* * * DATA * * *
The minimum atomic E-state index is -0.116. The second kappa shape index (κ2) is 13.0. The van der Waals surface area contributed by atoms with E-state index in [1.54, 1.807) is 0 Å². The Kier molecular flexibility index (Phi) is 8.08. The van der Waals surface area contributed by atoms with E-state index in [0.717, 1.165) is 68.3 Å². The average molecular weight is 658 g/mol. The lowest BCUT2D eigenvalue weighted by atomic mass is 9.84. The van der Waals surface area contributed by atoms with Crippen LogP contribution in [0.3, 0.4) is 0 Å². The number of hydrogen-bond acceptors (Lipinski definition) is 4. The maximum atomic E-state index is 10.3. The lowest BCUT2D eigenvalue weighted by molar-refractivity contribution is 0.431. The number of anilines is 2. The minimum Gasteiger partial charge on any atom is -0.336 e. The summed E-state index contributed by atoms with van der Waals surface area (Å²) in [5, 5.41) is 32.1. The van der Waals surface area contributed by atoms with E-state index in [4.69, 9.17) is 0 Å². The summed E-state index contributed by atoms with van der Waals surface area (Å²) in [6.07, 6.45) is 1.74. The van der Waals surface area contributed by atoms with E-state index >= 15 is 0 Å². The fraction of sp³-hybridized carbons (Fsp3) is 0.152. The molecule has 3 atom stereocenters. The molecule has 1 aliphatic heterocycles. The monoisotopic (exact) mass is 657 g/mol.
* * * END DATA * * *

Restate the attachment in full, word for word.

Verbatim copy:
The minimum atomic E-state index is -0.116. The second kappa shape index (κ2) is 13.0. The van der Waals surface area contributed by atoms with E-state index in [1.54, 1.807) is 0 Å². The Kier molecular flexibility index (Phi) is 8.08. The van der Waals surface area contributed by atoms with E-state index in [0.717, 1.165) is 68.3 Å². The average molecular weight is 658 g/mol. The lowest BCUT2D eigenvalue weighted by atomic mass is 9.84. The van der Waals surface area contributed by atoms with Crippen LogP contribution in [0.3, 0.4) is 0 Å². The number of hydrogen-bond acceptors (Lipinski definition) is 4. The maximum atomic E-state index is 10.3. The lowest BCUT2D eigenvalue weighted by molar-refractivity contribution is 0.431. The number of anilines is 2. The minimum Gasteiger partial charge on any atom is -0.336 e. The summed E-state index contributed by atoms with van der Waals surface area (Å²) in [5, 5.41) is 32.1. The van der Waals surface area contributed by atoms with E-state index in [4.69, 9.17) is 0 Å². The summed E-state index contributed by atoms with van der Waals surface area (Å²) in [6.07, 6.45) is 1.74. The van der Waals surface area contributed by atoms with E-state index >= 15 is 0 Å². The fraction of sp³-hybridized carbons (Fsp3) is 0.152. The molecule has 3 atom stereocenters. The molecule has 1 aliphatic heterocycles. The monoisotopic (exact) mass is 657 g/mol.